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The Fundamentals of Price and Cost Analyses

Sharon Haught, CPSM, C.P.M.     Every business can benefit from applying an effective pricing formula to their purchasing process. Yet in order to identify which strategy is right for a specific industry, several key factors must be considered. Such determining factors were discussed at the presentation “Performing Price and Cost Analyses,” held by ISM-Nevada, Inc.  Meeting speaker Sharon Hauht is the Manager of Purchasing and Contracts for the Regional Transportation Commission of Southern Nevada. With over 20 years of supply management experience in the private and public sector, Hauht offered valuable insight on effective purchasing strategies and tips that are applicable to supply management professionals.

Most importantly, to determine whether a price is fair and reasonable in a competitive marketplace, it is essential to know how to identify and utilize the correct resources during the assessment process. Identifying the best price involves using the price analysis strategy, which requires performing a marketplace competition comparison. Cost analysis, a more complex process, is a thorough assessment of the direct and indirect costs leading to the final price of the product or service. Once either of these strategies is applied and expenses are identified, negotiation may be necessary to ensure the best price. Below is a breakdown of some essential factors and standard formulas associated with these two strategies.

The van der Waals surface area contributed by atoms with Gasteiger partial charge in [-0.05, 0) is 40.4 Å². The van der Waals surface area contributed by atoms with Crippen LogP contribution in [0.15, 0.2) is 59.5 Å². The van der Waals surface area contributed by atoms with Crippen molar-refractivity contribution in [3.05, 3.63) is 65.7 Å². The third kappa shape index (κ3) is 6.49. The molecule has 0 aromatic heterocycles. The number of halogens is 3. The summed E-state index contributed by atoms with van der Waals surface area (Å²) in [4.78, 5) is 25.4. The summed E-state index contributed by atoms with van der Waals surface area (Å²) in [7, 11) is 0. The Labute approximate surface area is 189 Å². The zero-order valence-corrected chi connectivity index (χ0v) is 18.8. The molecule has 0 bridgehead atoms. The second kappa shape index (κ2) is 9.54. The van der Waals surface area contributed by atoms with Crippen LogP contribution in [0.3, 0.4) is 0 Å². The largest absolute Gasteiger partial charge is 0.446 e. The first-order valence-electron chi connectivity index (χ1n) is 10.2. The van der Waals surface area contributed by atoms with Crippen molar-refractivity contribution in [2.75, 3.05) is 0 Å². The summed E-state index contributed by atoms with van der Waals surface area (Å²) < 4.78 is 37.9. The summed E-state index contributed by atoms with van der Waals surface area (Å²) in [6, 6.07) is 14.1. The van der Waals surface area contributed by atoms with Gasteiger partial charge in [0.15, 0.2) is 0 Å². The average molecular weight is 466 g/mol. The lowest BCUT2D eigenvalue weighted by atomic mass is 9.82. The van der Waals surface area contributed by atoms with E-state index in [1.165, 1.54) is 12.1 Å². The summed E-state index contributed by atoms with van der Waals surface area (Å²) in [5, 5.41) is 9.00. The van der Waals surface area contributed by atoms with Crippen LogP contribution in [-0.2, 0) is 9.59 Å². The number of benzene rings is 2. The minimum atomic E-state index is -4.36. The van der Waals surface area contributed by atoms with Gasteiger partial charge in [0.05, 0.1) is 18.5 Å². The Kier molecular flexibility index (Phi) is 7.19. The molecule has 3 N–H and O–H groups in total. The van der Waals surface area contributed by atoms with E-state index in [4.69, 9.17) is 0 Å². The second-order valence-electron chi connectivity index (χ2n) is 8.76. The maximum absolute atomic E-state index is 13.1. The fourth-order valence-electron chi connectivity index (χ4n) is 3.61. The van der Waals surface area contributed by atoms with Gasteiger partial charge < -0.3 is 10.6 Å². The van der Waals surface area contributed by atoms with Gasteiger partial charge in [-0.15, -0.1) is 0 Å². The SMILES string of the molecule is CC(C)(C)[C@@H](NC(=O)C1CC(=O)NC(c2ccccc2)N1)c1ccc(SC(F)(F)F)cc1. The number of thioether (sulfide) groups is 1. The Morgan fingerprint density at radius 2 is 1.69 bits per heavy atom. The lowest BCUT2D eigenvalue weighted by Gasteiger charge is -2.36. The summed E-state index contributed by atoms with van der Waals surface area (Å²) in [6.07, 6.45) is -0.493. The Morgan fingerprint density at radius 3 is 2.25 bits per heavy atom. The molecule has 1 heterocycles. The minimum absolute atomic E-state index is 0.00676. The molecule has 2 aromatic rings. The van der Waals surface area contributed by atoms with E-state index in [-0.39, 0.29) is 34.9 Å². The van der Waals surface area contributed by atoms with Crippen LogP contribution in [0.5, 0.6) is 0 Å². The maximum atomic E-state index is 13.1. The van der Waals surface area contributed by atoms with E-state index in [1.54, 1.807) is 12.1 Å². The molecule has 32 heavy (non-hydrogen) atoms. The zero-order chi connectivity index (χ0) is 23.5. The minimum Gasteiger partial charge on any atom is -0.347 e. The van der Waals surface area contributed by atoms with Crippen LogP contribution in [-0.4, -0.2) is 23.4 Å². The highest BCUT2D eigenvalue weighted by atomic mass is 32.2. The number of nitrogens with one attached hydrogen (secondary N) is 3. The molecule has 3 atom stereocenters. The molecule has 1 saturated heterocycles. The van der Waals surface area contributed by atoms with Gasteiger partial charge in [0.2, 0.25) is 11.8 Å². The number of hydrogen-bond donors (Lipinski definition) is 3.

An Overview of Price Analysis

According to Hauht, the price analysis strategy is effective when applied to products that can be contrasted to other, “similar” procurements. Essentially, the goal of this general analysis is to assess whether a price is reasonable, and this depends on the type of market where the supplier operates. Performing a price analysis typically involves a few additional key components, noted Hauht, which include historical prices, market prices and published prices.

How to Use Price Analysis

How can a purchaser correctly apply price analysis to their process or product and determine the aforementioned highlighted prices? Hauht cited the how to use price analysis on a hypothetical product purchase requisition.

For example, to assess the price of product “X” using price analysis, the following strategies may be applied as part of a price analysis:

  • Perform a general Internet search on the item using various shopping sites and search engines to get an idea of the market and published prices.

 

  • Contact the manufacturer directly for a suggested retail price, or seek pricing quotes on the same item from competitor brands or manufacturers and seek price indices. Hauht also suggests seeking advice from industry peers, to get a better sense of what others have paid for the same item.

 

  • Using the aforementioned strategies can help identify whether there has been any escalation in the price.

Once these strategies have been applied, the purchaser may assess whether a specific product has been priced fairly and if necessary, negotiate a reasonable cost.

An Overview of Cost Analysis  

During purchasing, there will be instances where a specific cost breakdown of a process or product is mandatory. Cost analysis is a more complex strategy than price analyses, because it involves applying direct (traceable) and indirect (all other non-direct expenses) costs into formulas for what is essentially a comprehensive breakdown of the product. A cost analysis is also useful when a price quote cannot be accessed from the manufacturer directly and the procurement is not easily comparable to others or is considered “unique.”Additionally, when producing an item internally, this method may be applied.